What are some rhetorical devices in Ethan Frome?
Of course, any work of literature contains a number of rhetorical devices, and this excellent novel is no exception. Let us remember that rhetorical devices allow the speaker to try and persuade their audience to try and see things from their point of view, or convince them about their argument. If we look at the introduction of this novel, we can see that one paragraph contains a number of different rhetorical devices. Consider the following quote:
When I had been there a little longer, and had seen this phase of crystal clearness followed by long stretches of sunless cold; when the storms of February had pitched their white tents about the devoted village and the wild cavalry of March winds had charged down to their support; I began to understand why Starkfield emerged from its six months’ siege like a starved garrison capitulating without quarter.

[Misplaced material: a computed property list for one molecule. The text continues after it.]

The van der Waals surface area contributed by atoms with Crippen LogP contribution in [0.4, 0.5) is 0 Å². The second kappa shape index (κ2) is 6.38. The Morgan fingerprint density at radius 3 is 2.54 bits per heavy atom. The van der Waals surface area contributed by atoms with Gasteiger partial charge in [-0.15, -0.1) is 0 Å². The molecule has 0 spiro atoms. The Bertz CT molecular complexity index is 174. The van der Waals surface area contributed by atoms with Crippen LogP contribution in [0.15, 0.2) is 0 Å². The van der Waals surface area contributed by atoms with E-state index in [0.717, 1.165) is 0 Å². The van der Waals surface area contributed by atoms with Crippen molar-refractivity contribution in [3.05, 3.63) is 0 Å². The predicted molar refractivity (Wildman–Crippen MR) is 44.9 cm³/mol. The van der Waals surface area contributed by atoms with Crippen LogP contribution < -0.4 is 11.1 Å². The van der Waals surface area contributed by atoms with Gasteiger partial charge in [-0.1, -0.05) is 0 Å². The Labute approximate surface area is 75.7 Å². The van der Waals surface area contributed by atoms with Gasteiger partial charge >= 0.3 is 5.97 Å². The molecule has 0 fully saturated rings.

This quotation is given to us by the narrator to describe the "stark" nature of "Starkfield" (no pun intended!). The narrator's experience of winter where he is sojourning makes the bleak existence of the Starkfield residents clear. He uses a simile to compare the citizens of Starkfield to a "starved garrison" that fight against the winter, and an extended metaphor compares winter to an invading army that is trying to gain access to the garrison. Also note the alliteration in phrases such as "crystal clearness" and "six months' siege." All of these are rhetorical devices that try to show the reader what an oppressive place Starkfield can be in the winter, and how, during the long, cold winter, the snow does not just bury the settlement but also their individual hopes and dreams, as is the case with Ethan Frome.